As a youngster growing up in inner-city Louisville, Clark Arnold learned to look up to law enforcement. Now he has a chance to help develop that same respect for police officers among today’s school-age children.
Arnold started this week his new job working for the Warren County Sheriff’s Office as school resource officer supervisor for Warren County Public Schools, a job that he believes he has spent years preparing for.
“Since I was in preschool I wanted to be a police officer,” said Arnold, who retired in 2013 after 21 years with the Bowling Green Police Department and continues to serve in the U.S. Army Reserves. “Law enforcement officers were in our neighborhood a lot, doing good things.”
In his new job, Arnold will oversee the work of the 10 school resource officers who are already in Warren County schools and make sure that the school system complies with the mandates of school safety legislation passed by the Kentucky General Assembly last year.
“It’s a dual-hat position,” said Arnold, who was an assistant police chief with the BGPD. “It gives the sheriff another more direct line of supervision of the SROs while at the same time fulfilling the safety obligations of the state legislation.”
Senate Bill 1, or the School Safety and Resiliency Act, calls for boosting safety and prevention training, requiring superintendents to appoint a school safety coordinator, encouraging collaboration with law enforcement and hiring more counselors and school resource officers.
Fueled by a 2018 property tax hike, the Warren County school system has beefed up its SRO staff and now has an officer in each high school and middle school along with one who serves alternative schools and one “floater” who visits elementary schools.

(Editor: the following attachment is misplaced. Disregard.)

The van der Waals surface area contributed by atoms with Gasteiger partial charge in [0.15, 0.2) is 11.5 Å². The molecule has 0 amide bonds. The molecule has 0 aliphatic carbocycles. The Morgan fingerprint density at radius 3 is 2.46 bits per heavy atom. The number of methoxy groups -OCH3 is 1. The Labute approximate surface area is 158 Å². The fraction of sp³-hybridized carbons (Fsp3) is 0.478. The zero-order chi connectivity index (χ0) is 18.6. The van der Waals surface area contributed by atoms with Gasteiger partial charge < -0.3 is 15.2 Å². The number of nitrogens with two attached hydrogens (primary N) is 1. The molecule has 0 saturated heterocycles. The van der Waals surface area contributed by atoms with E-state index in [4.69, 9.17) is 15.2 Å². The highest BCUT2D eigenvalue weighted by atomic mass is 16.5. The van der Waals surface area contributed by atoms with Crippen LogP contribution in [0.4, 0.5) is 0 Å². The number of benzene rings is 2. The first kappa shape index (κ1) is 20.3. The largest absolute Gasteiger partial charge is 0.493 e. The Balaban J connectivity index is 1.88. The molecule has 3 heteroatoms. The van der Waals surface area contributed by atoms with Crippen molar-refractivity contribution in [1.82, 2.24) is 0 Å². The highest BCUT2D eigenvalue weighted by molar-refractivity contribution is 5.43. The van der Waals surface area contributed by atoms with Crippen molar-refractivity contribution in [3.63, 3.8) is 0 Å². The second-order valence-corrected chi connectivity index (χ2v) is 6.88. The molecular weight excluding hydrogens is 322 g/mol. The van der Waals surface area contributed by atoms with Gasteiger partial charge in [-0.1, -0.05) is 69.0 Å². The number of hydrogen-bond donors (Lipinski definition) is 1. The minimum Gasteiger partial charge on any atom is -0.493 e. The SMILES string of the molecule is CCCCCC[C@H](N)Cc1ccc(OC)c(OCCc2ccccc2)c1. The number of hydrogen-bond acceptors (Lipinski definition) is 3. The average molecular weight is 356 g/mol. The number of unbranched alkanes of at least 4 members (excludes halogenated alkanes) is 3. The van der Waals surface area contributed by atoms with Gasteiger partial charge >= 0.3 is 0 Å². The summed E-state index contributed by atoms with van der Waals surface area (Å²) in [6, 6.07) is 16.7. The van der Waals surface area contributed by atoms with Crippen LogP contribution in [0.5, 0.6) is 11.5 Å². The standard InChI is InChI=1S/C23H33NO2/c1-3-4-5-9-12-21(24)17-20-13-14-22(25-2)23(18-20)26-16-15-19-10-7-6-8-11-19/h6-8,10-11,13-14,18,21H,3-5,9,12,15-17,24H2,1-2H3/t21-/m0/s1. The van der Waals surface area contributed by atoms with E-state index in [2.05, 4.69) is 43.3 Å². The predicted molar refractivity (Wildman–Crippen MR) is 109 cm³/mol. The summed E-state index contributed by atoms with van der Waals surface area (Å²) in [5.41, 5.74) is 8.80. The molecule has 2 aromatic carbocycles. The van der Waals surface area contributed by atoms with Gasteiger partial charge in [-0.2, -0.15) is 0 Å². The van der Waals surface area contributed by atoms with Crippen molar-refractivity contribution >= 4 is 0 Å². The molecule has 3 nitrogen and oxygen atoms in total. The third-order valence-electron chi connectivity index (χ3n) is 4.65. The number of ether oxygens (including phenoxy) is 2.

Warren County Public Schools Superintendent Rob Clayton said Arnold is a welcome addition to the WCPS administrative offices on Lovers Lane.
“Clark has extensive experience in the military and in law enforcement,” Clayton said. “Bringing him on board will give us the opportunity to have someone here who is an active member of the sheriff’s office and give us the ability to respond quickly to events.”
Arnold, 55, joined the U.S. Army in 1984 and most recently was command sergeant major for the Army Reserves 377th Theater Sustainment Command. In his new role, he will supervise those 10 SROs from his Lovers Lane office.
He is filling a role that had been held by retired police officer Jay Wilson, who served as WCPS director of school safety and energy manager before retiring at the end of July.
Warren County Sheriff Brett Hightower sees advantages in having a sheriff’s office employee in the role of SRO supervisor.
“He (Arnold) will have a direct line of communication with Warren County Public Schools administration and with the sheriff’s office,” Hightower said. “It’s another opportunity for us to build relationships with the schools and students.
“I believe we’ve seen huge benefits from having SROs in the schools. I see it as a sustainable program.”
Likewise, Clayton sees the increased safety measures as a long-term investment.
“We would not be adding this position if we weren’t confident that it’s one we can sustain,” he said. “The partnership with the sheriff’s office makes this possible. I’m pleased that Sheriff Hightower found the very best fit for this position.”
Arnold aims to build on the well-established SRO program, which he sees as a great opportunity to serve the community.
“When Sheriff Hightower offered me this opportunity, I couldn’t pass it up,” Arnold said. “I believe I was put here to make a difference. The military and law enforcement have given me the opportunity to do that.”
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